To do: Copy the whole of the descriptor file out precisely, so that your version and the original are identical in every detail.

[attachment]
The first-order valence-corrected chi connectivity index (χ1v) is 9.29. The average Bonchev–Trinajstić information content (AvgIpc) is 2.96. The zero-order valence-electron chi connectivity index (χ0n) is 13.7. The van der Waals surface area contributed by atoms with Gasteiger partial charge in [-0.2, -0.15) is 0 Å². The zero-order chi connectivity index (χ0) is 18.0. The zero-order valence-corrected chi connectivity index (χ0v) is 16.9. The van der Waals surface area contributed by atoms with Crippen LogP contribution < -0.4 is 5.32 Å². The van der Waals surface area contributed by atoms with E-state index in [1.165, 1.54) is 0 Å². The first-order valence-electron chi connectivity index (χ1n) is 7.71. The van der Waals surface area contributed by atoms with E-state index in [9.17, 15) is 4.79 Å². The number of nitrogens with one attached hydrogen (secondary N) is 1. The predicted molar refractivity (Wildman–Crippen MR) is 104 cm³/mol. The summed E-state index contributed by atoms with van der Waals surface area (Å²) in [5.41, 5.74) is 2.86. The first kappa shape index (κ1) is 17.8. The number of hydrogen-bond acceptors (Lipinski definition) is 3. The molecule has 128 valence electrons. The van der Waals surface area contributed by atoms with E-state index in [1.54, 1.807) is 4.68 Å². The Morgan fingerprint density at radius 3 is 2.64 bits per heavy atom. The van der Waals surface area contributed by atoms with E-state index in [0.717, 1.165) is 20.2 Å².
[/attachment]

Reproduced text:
The first-order valence-corrected chi connectivity index (χ1v) is 9.29. The average Bonchev–Trinajstić information content (AvgIpc) is 2.96. The zero-order valence-electron chi connectivity index (χ0n) is 13.7. The van der Waals surface area contributed by atoms with Gasteiger partial charge in [-0.2, -0.15) is 0 Å². The zero-order chi connectivity index (χ0) is 18.0. The zero-order valence-corrected chi connectivity index (χ0v) is 16.9. The van der Waals surface area contributed by atoms with Crippen LogP contribution < -0.4 is 5.32 Å². The van der Waals surface area contributed by atoms with E-state index in [1.165, 1.54) is 0 Å². The first-order valence-electron chi connectivity index (χ1n) is 7.71. The van der Waals surface area contributed by atoms with E-state index in [9.17, 15) is 4.79 Å². The number of nitrogens with one attached hydrogen (secondary N) is 1. The predicted molar refractivity (Wildman–Crippen MR) is 104 cm³/mol. The summed E-state index contributed by atoms with van der Waals surface area (Å²) in [5.41, 5.74) is 2.86. The first kappa shape index (κ1) is 17.8. The number of hydrogen-bond acceptors (Lipinski definition) is 3. The molecule has 128 valence electrons. The van der Waals surface area contributed by atoms with E-state index in [1.54, 1.807) is 4.68 Å². The Morgan fingerprint density at radius 3 is 2.64 bits per heavy atom. The van der Waals surface area contributed by atoms with E-state index in [0.717, 1.165) is 20.2 Å².